(601)319-2675

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    There is a briefcase like that for the MP5K and it is like $1000. But I thought the briefcase itself was considered a class 3 item.

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    More info, there is a good post on hkpro.com http://www.hkpro.com/forum/hk-nfa-ta...iefcase-2.html
    And a cool video.

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    Quote Originally Posted by macshooter View Post
    Damn! Weren't satisfied with that SWAT bag for very long huh?
    I do like the SWAT bag (and thanks, macshooter, for turning me on to that) for being practical, but having one of these was irresistible.
    Last edited by Concorde; 09-23-2012 at 10:03 AM.

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    Quote Originally Posted by agriebel View Post
    I thought the briefcase itself was considered a class 3 item.
    An operational briefcase for a semi gun is an AOW and requires registration. But an operational briefcase for an already registered Class 3 machinegun is just a briefcase.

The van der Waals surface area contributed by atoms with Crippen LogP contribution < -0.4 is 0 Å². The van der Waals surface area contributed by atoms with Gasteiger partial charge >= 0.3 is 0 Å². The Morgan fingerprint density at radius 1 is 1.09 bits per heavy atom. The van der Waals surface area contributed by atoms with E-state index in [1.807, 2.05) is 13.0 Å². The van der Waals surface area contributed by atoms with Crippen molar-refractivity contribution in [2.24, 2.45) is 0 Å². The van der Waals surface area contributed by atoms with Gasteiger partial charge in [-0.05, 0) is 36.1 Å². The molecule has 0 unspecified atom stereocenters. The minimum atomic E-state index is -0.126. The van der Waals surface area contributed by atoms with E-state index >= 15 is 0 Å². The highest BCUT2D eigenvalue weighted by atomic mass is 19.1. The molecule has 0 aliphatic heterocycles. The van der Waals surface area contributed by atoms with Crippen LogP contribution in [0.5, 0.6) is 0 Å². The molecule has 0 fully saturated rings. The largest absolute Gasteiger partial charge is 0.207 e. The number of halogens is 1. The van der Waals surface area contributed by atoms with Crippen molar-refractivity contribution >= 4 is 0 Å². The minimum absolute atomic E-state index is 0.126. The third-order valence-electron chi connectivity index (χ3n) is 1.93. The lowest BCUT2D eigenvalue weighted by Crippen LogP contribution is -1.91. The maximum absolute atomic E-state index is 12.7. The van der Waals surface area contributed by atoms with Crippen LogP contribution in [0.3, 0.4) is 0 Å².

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    Quote Originally Posted by MIDGET View Post
    Cant wait to see your mechanicals.
    I decided it would be much more practical to design the mechanicals using the computer instead of trying to template it out on the actual setup. In the computer I can easily change the pivot point and actuator angles and see what it does (I'm using CorelDraw). I was at first going to use an extra safety rod that you'd have to depress to release the main bar:

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    I decided that was overkill (or as we say, over-engineered) since I am using the gun's safety switch. So... I went with the simpler approach, using a spring to help bring the bar to center (neutral) position:

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    I plan to make the flat out of aluminum bar, and use JB-Weld for for the two 'nubs' that turn up and actually work the safety and trigger. I think JB-Weld should hold quite good enough, and I can always replace it and use welding for the 'nubs' if necessary, but I wanted this project to not require any special tools or skills.